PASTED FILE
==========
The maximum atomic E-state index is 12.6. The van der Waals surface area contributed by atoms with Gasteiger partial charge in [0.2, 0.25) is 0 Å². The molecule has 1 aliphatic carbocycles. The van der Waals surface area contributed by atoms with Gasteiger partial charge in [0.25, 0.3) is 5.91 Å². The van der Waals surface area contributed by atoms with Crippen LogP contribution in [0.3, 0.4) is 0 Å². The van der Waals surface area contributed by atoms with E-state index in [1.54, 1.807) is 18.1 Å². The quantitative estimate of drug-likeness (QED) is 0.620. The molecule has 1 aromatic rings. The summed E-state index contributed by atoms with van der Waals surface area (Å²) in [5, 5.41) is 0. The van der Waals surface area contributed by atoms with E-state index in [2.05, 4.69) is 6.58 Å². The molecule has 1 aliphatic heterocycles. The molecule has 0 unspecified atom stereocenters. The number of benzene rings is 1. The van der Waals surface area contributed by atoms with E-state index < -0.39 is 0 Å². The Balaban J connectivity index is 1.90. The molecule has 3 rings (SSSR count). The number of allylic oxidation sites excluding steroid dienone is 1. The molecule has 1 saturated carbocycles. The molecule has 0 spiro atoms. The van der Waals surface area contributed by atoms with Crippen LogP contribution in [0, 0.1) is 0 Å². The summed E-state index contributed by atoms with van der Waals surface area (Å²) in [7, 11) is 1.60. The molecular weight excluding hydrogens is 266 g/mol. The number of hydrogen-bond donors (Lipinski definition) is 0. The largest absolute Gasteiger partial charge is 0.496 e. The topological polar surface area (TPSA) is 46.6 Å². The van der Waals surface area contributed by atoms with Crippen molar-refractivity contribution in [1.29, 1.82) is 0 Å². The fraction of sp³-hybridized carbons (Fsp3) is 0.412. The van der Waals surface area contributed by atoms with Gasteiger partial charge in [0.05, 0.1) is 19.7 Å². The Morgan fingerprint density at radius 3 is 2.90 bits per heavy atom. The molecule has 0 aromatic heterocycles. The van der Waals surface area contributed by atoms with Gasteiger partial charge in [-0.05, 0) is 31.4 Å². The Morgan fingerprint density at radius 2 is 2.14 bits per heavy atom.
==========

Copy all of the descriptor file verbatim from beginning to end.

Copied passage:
The maximum atomic E-state index is 12.6. The van der Waals surface area contributed by atoms with Gasteiger partial charge in [0.2, 0.25) is 0 Å². The molecule has 1 aliphatic carbocycles. The van der Waals surface area contributed by atoms with Gasteiger partial charge in [0.25, 0.3) is 5.91 Å². The van der Waals surface area contributed by atoms with Crippen LogP contribution in [0.3, 0.4) is 0 Å². The van der Waals surface area contributed by atoms with E-state index in [1.54, 1.807) is 18.1 Å². The quantitative estimate of drug-likeness (QED) is 0.620. The molecule has 1 aromatic rings. The summed E-state index contributed by atoms with van der Waals surface area (Å²) in [5, 5.41) is 0. The van der Waals surface area contributed by atoms with E-state index in [2.05, 4.69) is 6.58 Å². The molecule has 1 aliphatic heterocycles. The molecule has 0 unspecified atom stereocenters. The number of benzene rings is 1. The van der Waals surface area contributed by atoms with E-state index < -0.39 is 0 Å². The Balaban J connectivity index is 1.90. The molecule has 3 rings (SSSR count). The number of allylic oxidation sites excluding steroid dienone is 1. The molecule has 1 saturated carbocycles. The molecule has 0 spiro atoms. The van der Waals surface area contributed by atoms with Crippen LogP contribution in [0, 0.1) is 0 Å². The summed E-state index contributed by atoms with van der Waals surface area (Å²) in [7, 11) is 1.60. The molecular weight excluding hydrogens is 266 g/mol. The number of hydrogen-bond donors (Lipinski definition) is 0. The largest absolute Gasteiger partial charge is 0.496 e. The topological polar surface area (TPSA) is 46.6 Å². The van der Waals surface area contributed by atoms with Crippen molar-refractivity contribution in [1.29, 1.82) is 0 Å². The fraction of sp³-hybridized carbons (Fsp3) is 0.412. The van der Waals surface area contributed by atoms with Gasteiger partial charge in [0.05, 0.1) is 19.7 Å². The Morgan fingerprint density at radius 3 is 2.90 bits per heavy atom. The molecule has 0 aromatic heterocycles. The van der Waals surface area contributed by atoms with Gasteiger partial charge in [-0.05, 0) is 31.4 Å². The Morgan fingerprint density at radius 2 is 2.14 bits per heavy atom.